So I was explaining to them “I live this way because God called me, and because I love Jesus.” It’s really important for us to say that. And also, I think I was telling the kids that, like, you know, I have kind of a fluid sense of who is my uncle and aunt in my family. I have my biological ones, you know, on my mom’s side and my dad’s side, but then we have so many people come into our family that our uncles and aunts age. And so as a kid, I knew I could say “I love you” to my biological ones, but I wasn’t quite sure if I could say “I love you” to the ones that were, like, neighbors, but they’re not related to me. And I began to do it, and it got easier, and easier, and easier.

So, I tell you all of this because we need to challenge ourselves to climb up that tree if we want to see the Lord. Do you want to see Lord Jesus? Do you want to have a faith that is just on fire and the Lord’s constantly speaking to you throughout the day? You sense His presence, He’s renewing your mind and your heart, you’re willing to do anything for Him? Well, we have to climb the tree. And, so this is when you think to yourself “Oh, that Father Anthony, I like his short masses, but now he’s making us feel uncomfortable because you know what we’re going to do next? We’re going to do what those little kids did as they popped up like popcorn at St. Pious Catholic Church. But don’t worry, here is a room of people who love Jesus, people who you’ve sat next to. Maybe you don’t know very well, but sat next to for 10 years? 20 years? 30 years? Maybe higher? 40 years? 50 years? 60 years? Okay. So we’re in a safe environment, that’s good. And the more we do it with the people who love us and who are with us, the easier it is to share with other people. Again, it’s all up to you. If you don’t want to see Jesus, well, that’s your choice. But if you do want to see Jesus, you’ve got to climb up that tree.

Loving Our Neighbors

So, what’s going to happen first is I’m going to tell you, because it’s only fair, that I love the Lord, and then if you want you’re going to stand up in front of all of these strangers individually and say that you love the Lord. So here you go. Get ready for it. I’m telling you. I want you to know that I love you. See, there’s the twist. I do. I really love you. And I know I’m new here, and I have to earn a place in your hearts, and that you have to see me and interact with me. But when I get done with mass on Sunday, and speed off to Sterling, Illinois where I hang out with priests, and we watch movies, play games, eat junk food, lift weights. There’s like 5 of us who kind of congregate. I don’t just, like, forget about you. My friend Father Bruce has a chapel, and I sit in there, and I pray my prayers, and I think about you guys, and about your lives, and how I can serve you better.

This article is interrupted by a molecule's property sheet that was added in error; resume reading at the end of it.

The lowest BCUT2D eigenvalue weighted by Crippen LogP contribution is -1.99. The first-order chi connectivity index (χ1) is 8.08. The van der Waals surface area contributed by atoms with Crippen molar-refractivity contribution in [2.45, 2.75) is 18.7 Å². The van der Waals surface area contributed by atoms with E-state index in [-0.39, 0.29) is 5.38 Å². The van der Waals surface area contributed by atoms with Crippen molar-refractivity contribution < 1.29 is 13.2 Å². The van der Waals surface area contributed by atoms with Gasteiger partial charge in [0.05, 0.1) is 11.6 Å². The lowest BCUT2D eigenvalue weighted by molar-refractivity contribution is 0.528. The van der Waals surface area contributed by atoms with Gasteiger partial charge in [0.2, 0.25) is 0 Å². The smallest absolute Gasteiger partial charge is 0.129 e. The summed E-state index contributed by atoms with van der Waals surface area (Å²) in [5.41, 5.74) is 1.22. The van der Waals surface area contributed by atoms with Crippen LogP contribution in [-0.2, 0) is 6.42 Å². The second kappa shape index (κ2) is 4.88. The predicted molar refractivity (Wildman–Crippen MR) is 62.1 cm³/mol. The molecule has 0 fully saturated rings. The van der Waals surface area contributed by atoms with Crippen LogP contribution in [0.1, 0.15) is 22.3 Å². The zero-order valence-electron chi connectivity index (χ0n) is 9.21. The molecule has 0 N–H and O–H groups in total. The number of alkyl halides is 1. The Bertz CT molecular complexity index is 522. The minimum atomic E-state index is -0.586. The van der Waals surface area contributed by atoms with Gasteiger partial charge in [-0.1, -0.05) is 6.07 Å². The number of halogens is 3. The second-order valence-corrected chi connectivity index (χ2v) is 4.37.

And I know some of you will warm up to me really quickly – there’s like 5% of people who do that – and then there’s a bell curve. And then some of you will warm up to me probably in the last 3 weeks before I leave for my next assignment – that’s when you’ll invite me over for dinner. That’s okay. That’s okay. I want you to know that. But I also love Jesus. Oh yeah, that’s the point. I love the Lord. And I pray that even if He asked me to risk my life, I could stretch out my neck and “Here, chop off my head. Go ahead” Because I love the Lord, I want to follow Him wherever He wants me to go. Now, here’s the question for you: Is there anyone out there who’s willing to stand up and say that they love Jesus? Let’s hear it.

Crowd: I Love Jesus and I love you Father Anthony.
Father Anthony Co: Oh, amen. Amen. Oh, thank you. Amen. Amen. Alright, how about in this section over here? Anybody?
Crowd: I love Jesus.
Father Anthony Co: Amen. You guys are awesome. Praise God. Look at this. 
Crowd: I love Jesus.

Father Anthony Co: Are we Baptists or what? Awesome. I know there’s more of you who are going to stand up and “God is so good! God is so good!” I think we just, in the ways that we can, we publically find a way, a sneaky way, gentle way, innocent way to tell people “you know, I love the Lord.” And you know what? In the end, if they think we’re weird, like, who cares? You’ve got family and friends who love you. And maybe some of them are your family and friends that think you’re weird. That’s okay, Jesus loves you. We want to see the Lord, and we’re doing this because we want to see the Lord. Climbing up that sycamore tree. And what Jesus is going to say to you, “You climb up that tree today.” Today. Salvation has come to this house.

About Fr. Anthony Co


Father Anthony Co grew up in the western suburbs of Chicago. While completing his studies of philosophy and Eastern religions at the University of Illinois in Champaign-Urbana, Fr. Anthony received his calling to the priesthood. Immediately after graduating from U of I, Fr. Anthony entered Mt. St. Mary’s Seminary and for the next five years he prepared for Holy Orders for the Diocese of Peoria, IL. He was ordained to the priesthood at St. Mary of the Immaculate Conception in 2005 and offered his Mass of Thanksgiving on the Solemnity of Corpus Christi. Father Anthony has served throughout the Diocese of Peoria, ministering to college students and various parishes. He is now pastor of St. Patrick’s Catholic Church in Andalusia and a college chaplain.